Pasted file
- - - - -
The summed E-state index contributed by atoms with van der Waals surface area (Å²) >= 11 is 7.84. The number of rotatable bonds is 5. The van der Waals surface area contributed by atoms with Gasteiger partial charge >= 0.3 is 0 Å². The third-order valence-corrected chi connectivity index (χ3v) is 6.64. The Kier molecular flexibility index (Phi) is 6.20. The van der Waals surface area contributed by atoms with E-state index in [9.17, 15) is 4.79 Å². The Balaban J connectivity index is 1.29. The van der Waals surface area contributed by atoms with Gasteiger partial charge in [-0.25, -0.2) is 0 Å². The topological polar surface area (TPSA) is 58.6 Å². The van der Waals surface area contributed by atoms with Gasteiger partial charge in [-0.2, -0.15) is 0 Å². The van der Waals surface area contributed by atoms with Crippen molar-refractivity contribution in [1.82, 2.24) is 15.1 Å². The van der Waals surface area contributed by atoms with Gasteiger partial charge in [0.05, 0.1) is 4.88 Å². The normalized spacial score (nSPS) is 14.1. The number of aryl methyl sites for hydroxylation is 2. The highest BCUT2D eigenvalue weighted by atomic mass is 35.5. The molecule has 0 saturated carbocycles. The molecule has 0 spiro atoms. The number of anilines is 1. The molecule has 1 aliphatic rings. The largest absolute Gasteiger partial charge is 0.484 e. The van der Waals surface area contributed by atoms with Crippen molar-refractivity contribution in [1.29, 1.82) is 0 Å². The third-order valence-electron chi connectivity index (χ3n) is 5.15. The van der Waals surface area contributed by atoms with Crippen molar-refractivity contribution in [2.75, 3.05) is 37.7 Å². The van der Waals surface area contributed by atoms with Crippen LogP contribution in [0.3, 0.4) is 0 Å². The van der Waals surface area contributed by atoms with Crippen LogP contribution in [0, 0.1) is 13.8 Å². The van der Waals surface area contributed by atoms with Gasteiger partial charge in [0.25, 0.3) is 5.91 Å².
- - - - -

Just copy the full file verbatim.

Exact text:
The summed E-state index contributed by atoms with van der Waals surface area (Å²) >= 11 is 7.84. The number of rotatable bonds is 5. The van der Waals surface area contributed by atoms with Gasteiger partial charge >= 0.3 is 0 Å². The third-order valence-corrected chi connectivity index (χ3v) is 6.64. The Kier molecular flexibility index (Phi) is 6.20. The van der Waals surface area contributed by atoms with E-state index in [9.17, 15) is 4.79 Å². The Balaban J connectivity index is 1.29. The van der Waals surface area contributed by atoms with Gasteiger partial charge in [-0.25, -0.2) is 0 Å². The topological polar surface area (TPSA) is 58.6 Å². The van der Waals surface area contributed by atoms with Gasteiger partial charge in [-0.2, -0.15) is 0 Å². The van der Waals surface area contributed by atoms with Crippen molar-refractivity contribution in [1.82, 2.24) is 15.1 Å². The van der Waals surface area contributed by atoms with Gasteiger partial charge in [0.05, 0.1) is 4.88 Å². The normalized spacial score (nSPS) is 14.1. The number of aryl methyl sites for hydroxylation is 2. The highest BCUT2D eigenvalue weighted by atomic mass is 35.5. The molecule has 0 saturated carbocycles. The molecule has 0 spiro atoms. The number of anilines is 1. The molecule has 1 aliphatic rings. The largest absolute Gasteiger partial charge is 0.484 e. The van der Waals surface area contributed by atoms with Crippen molar-refractivity contribution in [1.29, 1.82) is 0 Å². The third-order valence-electron chi connectivity index (χ3n) is 5.15. The van der Waals surface area contributed by atoms with Crippen molar-refractivity contribution in [2.75, 3.05) is 37.7 Å². The van der Waals surface area contributed by atoms with Crippen LogP contribution in [0.3, 0.4) is 0 Å². The van der Waals surface area contributed by atoms with Crippen LogP contribution in [0, 0.1) is 13.8 Å². The van der Waals surface area contributed by atoms with Gasteiger partial charge in [0.25, 0.3) is 5.91 Å².